Phoenix Stroke Appeal reaches £250,985
- 14 May 2012
- From the section Cornwall
An appeal to raise money for stroke equipment and services has passed the halfway target of £500,000.
Listeners to BBC Radio Cornwall have helped to raise £250,985 for the Phoenix Stroke Appeal, since it was launched in June last year.
The money will go to the acute unit at the Royal Cornwall Hospital and the dedicated stroke units at Bodmin and Camborne Redruth Community Hospitals.
It is estimated that about 1,000 people have a stroke every year in Cornwall.
The Phoenix appeal will also benefit stroke carers in the community.
A £1,000 "neater eater", which helps steady a spoon for patients with severe tremors, has already been purchased.
Robert Downie, who is in charge of occupational therapy at Bodmin, said the spoon enables patients to feed themselves, giving them a measure of independence.
"The dignity of being able to eat and drink and look after yourself is really important," he said.
"For some people it really, really can enhance their daily living and enhance their quality of life."
BBC Radio Cornwall asked listeners to bring in their jars/tins of loose change for the benefit of the Appeal.
Rik Evans, the chairman of the Phoenix appeal, said more than 1,000 people have a stroke every year in Cornwall, adding there was "hardly a family that hasn't been touched by its long-term effects on loved ones".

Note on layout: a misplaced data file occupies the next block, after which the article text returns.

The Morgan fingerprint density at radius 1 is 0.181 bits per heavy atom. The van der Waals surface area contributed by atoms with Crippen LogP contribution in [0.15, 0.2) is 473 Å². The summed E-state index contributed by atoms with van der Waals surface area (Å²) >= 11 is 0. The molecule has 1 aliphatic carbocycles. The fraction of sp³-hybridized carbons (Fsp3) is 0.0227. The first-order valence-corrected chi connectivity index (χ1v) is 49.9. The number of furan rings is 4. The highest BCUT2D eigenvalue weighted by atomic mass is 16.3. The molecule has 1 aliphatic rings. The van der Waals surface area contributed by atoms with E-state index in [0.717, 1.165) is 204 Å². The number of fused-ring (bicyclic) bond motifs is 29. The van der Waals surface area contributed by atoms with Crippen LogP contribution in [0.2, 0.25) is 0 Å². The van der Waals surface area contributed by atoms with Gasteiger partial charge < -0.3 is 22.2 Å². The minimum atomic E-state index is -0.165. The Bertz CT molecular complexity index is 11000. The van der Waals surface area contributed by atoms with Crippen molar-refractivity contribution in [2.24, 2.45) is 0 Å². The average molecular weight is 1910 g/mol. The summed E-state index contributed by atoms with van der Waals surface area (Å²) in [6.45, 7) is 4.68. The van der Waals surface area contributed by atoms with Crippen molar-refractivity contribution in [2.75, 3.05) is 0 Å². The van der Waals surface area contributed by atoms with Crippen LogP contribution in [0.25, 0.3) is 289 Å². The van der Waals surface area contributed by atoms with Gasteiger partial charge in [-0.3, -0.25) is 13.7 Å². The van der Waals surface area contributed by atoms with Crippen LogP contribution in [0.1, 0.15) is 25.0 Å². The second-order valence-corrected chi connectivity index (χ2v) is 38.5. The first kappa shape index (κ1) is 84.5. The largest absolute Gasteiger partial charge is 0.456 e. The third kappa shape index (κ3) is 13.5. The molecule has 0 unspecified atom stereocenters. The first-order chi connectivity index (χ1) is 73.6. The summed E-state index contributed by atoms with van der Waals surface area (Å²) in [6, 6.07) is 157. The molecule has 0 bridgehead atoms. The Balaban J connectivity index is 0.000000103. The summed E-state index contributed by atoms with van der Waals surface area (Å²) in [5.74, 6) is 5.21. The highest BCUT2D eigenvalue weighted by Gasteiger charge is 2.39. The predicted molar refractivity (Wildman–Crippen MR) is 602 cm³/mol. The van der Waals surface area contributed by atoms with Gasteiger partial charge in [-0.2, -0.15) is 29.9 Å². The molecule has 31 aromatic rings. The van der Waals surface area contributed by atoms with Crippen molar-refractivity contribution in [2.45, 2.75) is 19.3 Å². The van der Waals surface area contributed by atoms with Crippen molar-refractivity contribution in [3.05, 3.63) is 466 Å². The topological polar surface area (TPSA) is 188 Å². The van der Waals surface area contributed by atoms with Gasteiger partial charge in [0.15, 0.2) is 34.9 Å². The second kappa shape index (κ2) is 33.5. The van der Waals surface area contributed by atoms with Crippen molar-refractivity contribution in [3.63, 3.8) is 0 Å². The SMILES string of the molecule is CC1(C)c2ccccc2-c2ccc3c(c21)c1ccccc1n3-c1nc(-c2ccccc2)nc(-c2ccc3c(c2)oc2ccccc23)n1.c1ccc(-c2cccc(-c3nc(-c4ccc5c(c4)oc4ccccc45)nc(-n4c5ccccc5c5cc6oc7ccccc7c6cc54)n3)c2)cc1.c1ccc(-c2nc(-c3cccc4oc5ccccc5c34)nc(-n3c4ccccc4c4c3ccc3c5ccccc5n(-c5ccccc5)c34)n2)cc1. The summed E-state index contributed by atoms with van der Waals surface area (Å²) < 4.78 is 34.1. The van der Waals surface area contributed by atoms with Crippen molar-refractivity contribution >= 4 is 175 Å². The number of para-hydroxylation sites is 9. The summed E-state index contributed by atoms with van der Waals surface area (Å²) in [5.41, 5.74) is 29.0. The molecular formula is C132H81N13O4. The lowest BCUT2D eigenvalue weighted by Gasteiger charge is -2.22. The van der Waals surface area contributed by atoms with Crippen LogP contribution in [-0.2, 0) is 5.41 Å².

Carol Fletcher from Carharrack near Redruth suffered a stroke when she was in her 20s.
She said: "It took me years to learn to walk and speak again. Your brain has to make new connections.
"It's hard for many stroke sufferers, because other people can't see that you are struggling even to hold a conversation."
Ms Fletcher has dedicated much of her time to helping other stroke survivors in a support group called Connect.
She said: "I want to see everyone getting what they need without having to ask."
Peter Murray-Clarke, 71, from Polgooth, currently a patient at Bodmin's stroke unit, said he has been overwhelmed by the high standard of care he has received.
"They bend over backwards and have been really caring and helpful," he said.
All three hospitals, and stroke carers in the community, have drawn up a "wish list" of equipment that would improve their treatment of stroke, and raise Cornwall's level of response to stroke from "adequate" to "world class".
A few examples are lifting and positioning equipment, aids for breathing and swallowing, and monitors and scanners to assist diagnosis and rehabilitation support.
If you would like to make a donation:
Please make cheques payable to the Phoenix Stroke Appeal and send to:
The Phoenix Stroke Appeal
BBC Radio Cornwall
Or you bring your spare change to BBC Radio Cornwall's studios at Phoenix Wharf in Truro.